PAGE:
New Malware Family

5th September 2021, Kathmandu

Cybersecurity researchers have disclosed details about an incipient malware family that relies on the Mundane Log File System (CLFS) to obnubilate a second-stage payload in registry transaction files in an endeavor to eschew detection mechanisms.

FireEye’s Mandiant Advanced Practices team, which made the revelation, dubbed the malware PRIVATE LOG, and its installer, STASHLOG. Specifics about the identities of the threat actor or their motives remain obscure.

Albeit the malware is yet to be detected in genuine-world attacks aimed at customer environments or be spotted launching any second-stage payloads, Mandiant suspects that PRIVATE LOG could still be in development, the work of a researcher, or deployed as a component of a highly targeted activity.

CLFS is a general-purport logging subsystem in Windows that’s accessible to both kernel-mode as well as utilizer-mode applications such as database systems, OLTP systems, messaging clients, and network event management systems for building and sharing high-performance transaction logs.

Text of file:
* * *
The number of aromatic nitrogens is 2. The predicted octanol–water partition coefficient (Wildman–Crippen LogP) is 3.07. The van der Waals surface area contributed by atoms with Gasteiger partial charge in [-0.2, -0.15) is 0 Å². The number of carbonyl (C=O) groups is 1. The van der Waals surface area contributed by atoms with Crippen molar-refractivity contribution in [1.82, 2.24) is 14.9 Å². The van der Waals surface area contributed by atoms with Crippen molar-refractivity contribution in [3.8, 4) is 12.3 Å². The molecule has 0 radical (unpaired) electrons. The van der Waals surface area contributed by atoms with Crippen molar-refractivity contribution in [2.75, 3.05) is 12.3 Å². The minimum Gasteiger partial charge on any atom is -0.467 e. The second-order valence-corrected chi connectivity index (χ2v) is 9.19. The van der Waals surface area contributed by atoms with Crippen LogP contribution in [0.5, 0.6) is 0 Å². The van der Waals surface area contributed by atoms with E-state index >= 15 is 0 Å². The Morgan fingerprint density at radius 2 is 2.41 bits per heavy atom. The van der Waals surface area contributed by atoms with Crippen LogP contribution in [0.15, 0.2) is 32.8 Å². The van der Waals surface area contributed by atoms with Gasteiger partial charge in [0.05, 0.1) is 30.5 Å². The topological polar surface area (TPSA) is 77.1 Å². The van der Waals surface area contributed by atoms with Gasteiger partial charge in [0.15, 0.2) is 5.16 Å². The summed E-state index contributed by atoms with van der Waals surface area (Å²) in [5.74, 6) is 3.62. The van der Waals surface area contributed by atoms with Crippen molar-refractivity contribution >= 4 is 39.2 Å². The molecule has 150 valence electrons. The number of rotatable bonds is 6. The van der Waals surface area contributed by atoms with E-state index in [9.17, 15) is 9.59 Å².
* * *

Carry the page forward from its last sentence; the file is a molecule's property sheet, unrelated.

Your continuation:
“Because the file format is not widely used or documented, there are no available implements that can parse CLFS log files,” Mandiant researchers explicated in an indite-up published this week. “This provides assailers with an opportunity to obnubilate their data as log records in a convenient way because these are accessible through API functions.”

PRIVATE LOG and STASHLOG come with capabilities that sanction the malevolent software to linger on infected contrivances and eschew detection, including the utilization of obfuscated strings and control flow techniques that are expressly designed to make static analysis cumbersome. What’s more, the STASHLOG installer accepts a next-stage payload as an argument, the contents of which are subsequently stashed in a concrete CLFS log file.

Fashioned as an un-obfuscated 64-bit DLL designated “prntvpt.dll,” PRIVATE LOG, in contrast, leverages a technique called DLL search order hijacking in order to load the malevolent library when it is called by a victim program, in this case, an accommodation called “PrintNotify.”

“Similarly to STASHLOG, PRIVATE LOG commences by enumerating *.BLF files in the default utilizer’s profile directory and utilizes the.BLF file with the oldest engendering date timestamp,” the researchers noted, afore utilizing it to decrypt and store the second-stage payload.

Mandiant recommends that organizations apply YARA rules to scan internal networks for denotements of malware and keep optical discerners open for potential Designators of Compromise (IoCs) in “process”, “image load” or “file write” events associated with endpoint detection and replication (EDR) system logs.


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